Who’s Who at DC Comics-The New 52: Eddy Barrows
EDDY BARROWS: It is exciting to start something almost from scratch, create new characters and reshape others – especially when the character is as good as Nightwing. I am very excited about this opportunity.
How do you introduce a new hero?
For Nightwing, it was wonderful. At first, he appears on a big action scene, on a double page that took me a lot of work to get it done … but you guys will be able to see the outcome in September!
How do you introduce a new villain?
When I introduce a new villain, I always think about the type of guy I would rather not run into. That guy who would break someone’s neck just by looking at him/her. But there are villains who do not look like what they really are, who look like ordinary people, but deep inside are as dark as the others. They all take a lot of work. For Nightwing, I am creating the look of some of them, and the good thing is that they are based on what I just mentioned. There is a sequence right in the beginning where Nightwing fights one of them. I loved drawing those scenes.
What was the first comic you ever worked on?
Professionally? It was Stone Cold (Steve Austin) for Chaos Comics.
Superman and Spider-Man.
What was the first series you collected?
I think it was Superman.
Who was the first writer you followed?
I usually bought comics based on the artists, but Roy Thomas was the first writer I really started to follow.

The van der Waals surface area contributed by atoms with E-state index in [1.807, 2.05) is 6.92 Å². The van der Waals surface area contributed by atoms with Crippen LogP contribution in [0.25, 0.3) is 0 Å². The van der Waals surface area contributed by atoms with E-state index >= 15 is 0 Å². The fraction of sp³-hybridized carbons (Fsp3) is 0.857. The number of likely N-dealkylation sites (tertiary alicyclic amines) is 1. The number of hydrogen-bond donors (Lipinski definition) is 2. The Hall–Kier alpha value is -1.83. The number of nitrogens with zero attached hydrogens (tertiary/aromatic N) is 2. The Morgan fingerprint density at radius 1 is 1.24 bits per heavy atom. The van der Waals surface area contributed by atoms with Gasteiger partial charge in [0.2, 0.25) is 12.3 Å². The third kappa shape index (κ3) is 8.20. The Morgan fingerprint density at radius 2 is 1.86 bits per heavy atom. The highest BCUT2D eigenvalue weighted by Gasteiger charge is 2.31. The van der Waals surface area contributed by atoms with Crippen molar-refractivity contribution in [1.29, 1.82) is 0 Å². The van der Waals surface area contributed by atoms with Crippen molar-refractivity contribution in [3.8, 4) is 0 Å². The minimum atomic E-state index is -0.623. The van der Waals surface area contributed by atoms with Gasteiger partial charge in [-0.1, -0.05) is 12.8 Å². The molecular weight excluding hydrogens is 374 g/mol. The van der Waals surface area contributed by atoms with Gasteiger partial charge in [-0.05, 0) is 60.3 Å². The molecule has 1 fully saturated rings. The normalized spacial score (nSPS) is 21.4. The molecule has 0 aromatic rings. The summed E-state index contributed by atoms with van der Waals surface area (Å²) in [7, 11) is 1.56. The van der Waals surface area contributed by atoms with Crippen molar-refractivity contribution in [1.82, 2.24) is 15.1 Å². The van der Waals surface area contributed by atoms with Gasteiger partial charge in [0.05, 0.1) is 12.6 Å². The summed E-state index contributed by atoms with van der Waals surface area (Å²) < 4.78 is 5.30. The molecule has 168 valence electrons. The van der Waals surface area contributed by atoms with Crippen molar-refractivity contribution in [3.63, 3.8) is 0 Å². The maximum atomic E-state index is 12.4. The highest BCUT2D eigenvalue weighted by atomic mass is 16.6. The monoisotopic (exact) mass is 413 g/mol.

Who was the first artist you followed?
Without any doubt it was John Buscema.
What was the first convention you attended as a fan?
It was in Belo Horizonte, the city I live in. At the convention I got the opportunity to meet Will Eisner, Eduardo Barreto, Luke Ross and many other artists I admired back then. It was GREAT!
San Diego Comic Con in 2007.
What was the first comic book you read?
Superheroes? It was Alpha Flight, by John Byrne, when I was 8. Before that I read Donald Duck and Mônica’s Gang, by Mauricio de Souza.
What was your first job in the comic book industry?
It was pencilling.
On your creative process:
I first read the script and then start working on the layouts. After that I send them to the editors so they can proof them all. Once they tell me I am good to go, I finish the pages. I usually work office hours, stopping for lunch and taking a few breaks. That way it is possible to spend some time with my family. After all, they are the ones who give me the support I need to get my job well done!